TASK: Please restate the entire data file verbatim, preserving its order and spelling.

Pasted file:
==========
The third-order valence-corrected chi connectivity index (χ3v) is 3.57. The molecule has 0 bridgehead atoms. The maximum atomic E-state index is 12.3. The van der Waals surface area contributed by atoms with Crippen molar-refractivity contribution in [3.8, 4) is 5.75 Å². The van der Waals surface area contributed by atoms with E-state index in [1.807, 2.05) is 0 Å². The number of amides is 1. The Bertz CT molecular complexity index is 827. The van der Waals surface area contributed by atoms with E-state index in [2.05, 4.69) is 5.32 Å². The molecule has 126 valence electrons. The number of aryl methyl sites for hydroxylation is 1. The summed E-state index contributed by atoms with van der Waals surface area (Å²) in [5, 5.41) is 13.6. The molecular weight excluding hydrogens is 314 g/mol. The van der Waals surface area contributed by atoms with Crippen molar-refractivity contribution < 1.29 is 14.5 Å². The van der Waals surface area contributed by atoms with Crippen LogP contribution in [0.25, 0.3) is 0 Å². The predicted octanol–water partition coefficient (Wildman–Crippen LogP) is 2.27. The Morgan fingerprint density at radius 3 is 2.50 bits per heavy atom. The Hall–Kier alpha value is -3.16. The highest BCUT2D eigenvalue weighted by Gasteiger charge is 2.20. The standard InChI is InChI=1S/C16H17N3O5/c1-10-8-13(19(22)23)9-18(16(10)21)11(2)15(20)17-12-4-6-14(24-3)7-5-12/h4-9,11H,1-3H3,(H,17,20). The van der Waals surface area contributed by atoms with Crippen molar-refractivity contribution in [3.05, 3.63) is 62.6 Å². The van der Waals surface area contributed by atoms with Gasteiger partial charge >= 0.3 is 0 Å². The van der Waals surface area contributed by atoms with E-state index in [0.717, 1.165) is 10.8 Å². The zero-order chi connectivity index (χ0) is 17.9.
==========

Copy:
The third-order valence-corrected chi connectivity index (χ3v) is 3.57. The molecule has 0 bridgehead atoms. The maximum atomic E-state index is 12.3. The van der Waals surface area contributed by atoms with Crippen molar-refractivity contribution in [3.8, 4) is 5.75 Å². The van der Waals surface area contributed by atoms with E-state index in [1.807, 2.05) is 0 Å². The number of amides is 1. The Bertz CT molecular complexity index is 827. The van der Waals surface area contributed by atoms with E-state index in [2.05, 4.69) is 5.32 Å². The molecule has 126 valence electrons. The number of aryl methyl sites for hydroxylation is 1. The summed E-state index contributed by atoms with van der Waals surface area (Å²) in [5, 5.41) is 13.6. The molecular weight excluding hydrogens is 314 g/mol. The van der Waals surface area contributed by atoms with Crippen molar-refractivity contribution < 1.29 is 14.5 Å². The van der Waals surface area contributed by atoms with Crippen LogP contribution in [0.25, 0.3) is 0 Å². The predicted octanol–water partition coefficient (Wildman–Crippen LogP) is 2.27. The Morgan fingerprint density at radius 3 is 2.50 bits per heavy atom. The Hall–Kier alpha value is -3.16. The highest BCUT2D eigenvalue weighted by Gasteiger charge is 2.20. The standard InChI is InChI=1S/C16H17N3O5/c1-10-8-13(19(22)23)9-18(16(10)21)11(2)15(20)17-12-4-6-14(24-3)7-5-12/h4-9,11H,1-3H3,(H,17,20). The van der Waals surface area contributed by atoms with Crippen molar-refractivity contribution in [3.05, 3.63) is 62.6 Å². The van der Waals surface area contributed by atoms with Gasteiger partial charge >= 0.3 is 0 Å². The van der Waals surface area contributed by atoms with E-state index in [0.717, 1.165) is 10.8 Å². The zero-order chi connectivity index (χ0) is 17.9.